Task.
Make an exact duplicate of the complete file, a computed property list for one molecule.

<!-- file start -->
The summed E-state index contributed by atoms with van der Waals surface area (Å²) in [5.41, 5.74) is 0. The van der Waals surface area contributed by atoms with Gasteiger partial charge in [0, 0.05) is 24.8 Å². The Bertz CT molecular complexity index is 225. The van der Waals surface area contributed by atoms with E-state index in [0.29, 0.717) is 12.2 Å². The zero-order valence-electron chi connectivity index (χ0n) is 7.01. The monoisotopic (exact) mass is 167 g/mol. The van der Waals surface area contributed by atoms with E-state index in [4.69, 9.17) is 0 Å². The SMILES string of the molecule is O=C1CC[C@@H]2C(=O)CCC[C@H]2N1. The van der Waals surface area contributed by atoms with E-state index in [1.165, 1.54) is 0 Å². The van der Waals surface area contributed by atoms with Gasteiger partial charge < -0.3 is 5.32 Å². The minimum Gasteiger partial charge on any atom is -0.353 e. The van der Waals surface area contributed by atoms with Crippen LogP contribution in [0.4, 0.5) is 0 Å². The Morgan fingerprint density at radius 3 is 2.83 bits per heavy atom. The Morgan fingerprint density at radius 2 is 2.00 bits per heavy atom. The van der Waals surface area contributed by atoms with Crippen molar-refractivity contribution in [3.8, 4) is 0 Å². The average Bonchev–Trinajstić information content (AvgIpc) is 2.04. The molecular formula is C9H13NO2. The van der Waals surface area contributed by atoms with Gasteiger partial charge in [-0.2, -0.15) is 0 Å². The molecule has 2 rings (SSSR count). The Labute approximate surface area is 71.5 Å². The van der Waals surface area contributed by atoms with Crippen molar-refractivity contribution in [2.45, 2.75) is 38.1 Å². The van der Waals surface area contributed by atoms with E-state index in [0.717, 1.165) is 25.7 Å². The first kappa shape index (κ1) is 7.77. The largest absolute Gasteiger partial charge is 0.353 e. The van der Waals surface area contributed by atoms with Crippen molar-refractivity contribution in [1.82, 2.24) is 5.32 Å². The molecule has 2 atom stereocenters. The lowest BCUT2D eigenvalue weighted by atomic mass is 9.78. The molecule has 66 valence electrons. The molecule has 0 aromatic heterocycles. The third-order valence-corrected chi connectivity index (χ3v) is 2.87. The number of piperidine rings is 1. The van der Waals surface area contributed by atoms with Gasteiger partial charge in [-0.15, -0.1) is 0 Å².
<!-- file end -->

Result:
The summed E-state index contributed by atoms with van der Waals surface area (Å²) in [5.41, 5.74) is 0. The van der Waals surface area contributed by atoms with Gasteiger partial charge in [0, 0.05) is 24.8 Å². The Bertz CT molecular complexity index is 225. The van der Waals surface area contributed by atoms with E-state index in [0.29, 0.717) is 12.2 Å². The zero-order valence-electron chi connectivity index (χ0n) is 7.01. The monoisotopic (exact) mass is 167 g/mol. The van der Waals surface area contributed by atoms with E-state index in [4.69, 9.17) is 0 Å². The SMILES string of the molecule is O=C1CC[C@@H]2C(=O)CCC[C@H]2N1. The van der Waals surface area contributed by atoms with E-state index in [1.165, 1.54) is 0 Å². The van der Waals surface area contributed by atoms with Gasteiger partial charge < -0.3 is 5.32 Å². The minimum Gasteiger partial charge on any atom is -0.353 e. The van der Waals surface area contributed by atoms with Crippen LogP contribution in [0.4, 0.5) is 0 Å². The Morgan fingerprint density at radius 3 is 2.83 bits per heavy atom. The Morgan fingerprint density at radius 2 is 2.00 bits per heavy atom. The van der Waals surface area contributed by atoms with Crippen molar-refractivity contribution in [3.8, 4) is 0 Å². The average Bonchev–Trinajstić information content (AvgIpc) is 2.04. The molecular formula is C9H13NO2. The van der Waals surface area contributed by atoms with Gasteiger partial charge in [-0.2, -0.15) is 0 Å². The molecule has 2 rings (SSSR count). The Labute approximate surface area is 71.5 Å². The van der Waals surface area contributed by atoms with Crippen molar-refractivity contribution in [2.45, 2.75) is 38.1 Å². The van der Waals surface area contributed by atoms with E-state index in [0.717, 1.165) is 25.7 Å². The first kappa shape index (κ1) is 7.77. The largest absolute Gasteiger partial charge is 0.353 e. The van der Waals surface area contributed by atoms with Crippen molar-refractivity contribution in [1.82, 2.24) is 5.32 Å². The molecule has 2 atom stereocenters. The lowest BCUT2D eigenvalue weighted by atomic mass is 9.78. The molecule has 66 valence electrons. The molecule has 0 aromatic heterocycles. The third-order valence-corrected chi connectivity index (χ3v) is 2.87. The number of piperidine rings is 1. The van der Waals surface area contributed by atoms with Gasteiger partial charge in [-0.15, -0.1) is 0 Å².